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Alluvial Diamond Mining Project
What is Alluvial Mining?

What is Alluvial Mining?

Today, diamonds are mined in about 25 countries, on every continent but Europe and Antarctica (AMNH, 2006). Although most diamond mining is accomplished by large companies, in many developing countries, diamonds and other minerals are extracted by small- scale miners working in the informal sector. These small-scale miners often use simple artisanal mining techniques in alluvial deposits.

The process of alluvial diamond mining involves digging and sifting through mud, sand and gravel using shovels, sieves, or even bare hands. Typically, diamonds come from geologic rock formations called Kimberlites. Kimberlite rock formations that contain diamonds are eroded over time by rivers and streams and can deposit diamonds in the sediments carried by those streams farther downstream from the original source rocks. These deposits are called alluvial diamond deposits. The locations of these alluvial diamond deposits are controlled by the surrounding topography, drainage patterns, and the location of the Kimberlites themselves. Alluvial deposits are often mined and exploited by small-scale miners using artisanal mining techniques.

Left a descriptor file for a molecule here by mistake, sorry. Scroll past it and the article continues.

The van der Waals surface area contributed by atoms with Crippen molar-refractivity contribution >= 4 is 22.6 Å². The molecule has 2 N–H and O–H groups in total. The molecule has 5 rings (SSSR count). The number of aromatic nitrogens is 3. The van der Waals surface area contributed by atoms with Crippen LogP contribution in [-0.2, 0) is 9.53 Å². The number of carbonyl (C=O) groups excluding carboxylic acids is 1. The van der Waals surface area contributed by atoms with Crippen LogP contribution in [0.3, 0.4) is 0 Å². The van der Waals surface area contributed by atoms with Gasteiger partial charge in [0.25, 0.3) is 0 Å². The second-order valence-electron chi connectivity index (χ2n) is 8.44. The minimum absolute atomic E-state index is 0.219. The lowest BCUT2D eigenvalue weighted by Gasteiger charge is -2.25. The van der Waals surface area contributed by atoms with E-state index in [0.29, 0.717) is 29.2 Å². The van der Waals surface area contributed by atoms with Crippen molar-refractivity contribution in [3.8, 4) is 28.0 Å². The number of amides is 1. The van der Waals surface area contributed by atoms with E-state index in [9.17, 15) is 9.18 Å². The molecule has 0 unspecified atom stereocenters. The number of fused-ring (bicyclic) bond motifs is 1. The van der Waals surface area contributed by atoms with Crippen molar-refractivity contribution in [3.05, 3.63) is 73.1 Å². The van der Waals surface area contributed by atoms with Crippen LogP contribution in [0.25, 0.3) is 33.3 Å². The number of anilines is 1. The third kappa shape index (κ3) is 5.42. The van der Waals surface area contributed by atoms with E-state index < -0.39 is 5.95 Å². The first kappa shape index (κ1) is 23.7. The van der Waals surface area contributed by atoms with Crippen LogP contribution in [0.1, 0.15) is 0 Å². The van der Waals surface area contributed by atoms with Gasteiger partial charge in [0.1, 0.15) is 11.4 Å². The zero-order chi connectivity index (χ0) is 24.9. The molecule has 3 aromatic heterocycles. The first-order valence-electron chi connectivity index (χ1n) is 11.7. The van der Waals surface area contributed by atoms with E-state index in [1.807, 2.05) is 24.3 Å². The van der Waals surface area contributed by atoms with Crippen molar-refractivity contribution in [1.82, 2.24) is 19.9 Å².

Artisanal mining techniques result in working with simple tools and equipment, usually in the informal sector, and outside the legal and regulatory framework. Artisanal operations are characterized by low productivity, lack of safety measures and high environmental impact. As a result, the majority of the artisanal miners are very poor, exploit marginal deposits with minimal returns, and are exposed to harsh and often dangerous conditions (IIED, 2006).

Artisanal and small-scale mining occurs primarily in rural areas where it represents the most promising, if not the only, income opportunity available. However, the mining activities are often viewed negatively by governments, large companies, and environmentalists. The use of child labor, the potential for environmental degradation, the high incidence of prostitution in mining camps, and the associated spread of HIV/AIDS where migrant workers are involved are major concerns in the artisanal mining sector. Further, the potential use of ASM revenue to finance conflicts and insurgencies in host countires or even regional scale conflicts is a major international concern. The use of diamond mining revenue to finance conflicts has been termed “conflict diamonds” or “blood diamonds”.

References

American Museum of Natural History. 2006. The Nature of Diamonds: Alluvial Mining. Accessed online at http://www.amnh.org/exhibitions/diamonds/alluvial.html

International Institute of Environment and Development. 2006. Artisanal and Small Scale Mining. Accessed online at http://www.iied.org/mmsd/mmsd_pdfs/finalreport_13.pdf

 


Alluvial mining using a pan. Imagery courtesy of Craig Chesek, U.S. Geological Survey Library, Reston, VA.

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